The body, which is constantly exposed to training and competitions, has a greater chance of sports accidents if we do not pay attention to sufficient stretching and regeneration. With the fatigue of the muscles, the sense of stability of the joint decreases, with which we perceive the position and movements of our body in space. By stretching, we prevent the shortening of the muscles, that is, we work on restoring the proper muscle length, thereby maintaining the flexibility of the muscles. So, stretching is an activity aimed at maintaining or increasing the flexibility and mobility of muscles and other tissues. As is well known, our muscles shorten during sports (e.g. running). Each contraction is followed by a relaxation during movement, however, due to prolonged stress, they are no longer able to relax completely after each contraction, as this also requires energy.
Stretching can be done statically, when you hold a position for 20-30 seconds and stretch the given area. Many people also stretch before training, mainly because after training, when regular and thorough stretching is missed, their muscles feel tight during the next exercise. However, static stretching should be avoided before training. It is true that it relaxes the muscles and the tissues around the joint, but it creates instability and we get injured during training, and by the way, it also reduces the effort and can slow down the reaction. So let's reserve static stretching for after training, but then don't be stingy with time.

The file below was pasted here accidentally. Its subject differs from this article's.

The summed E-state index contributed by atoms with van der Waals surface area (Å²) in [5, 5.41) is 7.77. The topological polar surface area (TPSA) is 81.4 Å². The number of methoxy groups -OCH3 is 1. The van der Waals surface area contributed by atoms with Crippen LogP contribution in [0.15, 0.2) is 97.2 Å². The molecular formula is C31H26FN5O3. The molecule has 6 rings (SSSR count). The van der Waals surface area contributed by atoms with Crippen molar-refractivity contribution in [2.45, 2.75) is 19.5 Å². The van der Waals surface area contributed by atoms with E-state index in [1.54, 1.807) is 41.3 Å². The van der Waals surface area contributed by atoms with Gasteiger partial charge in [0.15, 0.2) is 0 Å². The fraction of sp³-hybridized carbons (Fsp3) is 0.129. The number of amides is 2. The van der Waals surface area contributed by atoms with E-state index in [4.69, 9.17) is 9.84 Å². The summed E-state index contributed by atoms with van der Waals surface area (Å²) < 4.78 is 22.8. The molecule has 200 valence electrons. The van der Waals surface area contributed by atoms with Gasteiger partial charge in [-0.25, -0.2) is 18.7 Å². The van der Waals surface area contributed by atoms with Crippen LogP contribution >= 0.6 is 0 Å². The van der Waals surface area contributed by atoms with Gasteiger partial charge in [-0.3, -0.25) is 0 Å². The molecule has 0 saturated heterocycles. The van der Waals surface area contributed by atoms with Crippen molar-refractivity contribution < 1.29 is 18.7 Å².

However, it is important to note with static stretching that: - only warmed up muscles can be stretched - do not stretch further if it hurts, pain is our signaling device, everything is allowed as long as it does not hurt - we can only effectively stretch relaxed muscles, relaxation is easier when combined with proper breathing exercises
Compared to the previous one, dynamic stretching helps with exertion, it can even be used during the warm-up if you feel tight, thus helping your shortened muscles. During dynamic stretching, we only hold the movement for a few seconds and repeat it.
But apart from stretching, what else could we do to speed up our regeneration?
Who doesn't like a massage? It is especially useful for athletes, as it is a method of updating, during which the condition of the tissues, muscles and the functioning of the circulatory system can be improved, thereby allowing the rest period after training to last less. It is pleasant for both body and soul. It is not recommended immediately after sports, but you can lie down on the massage table 1 hour after training.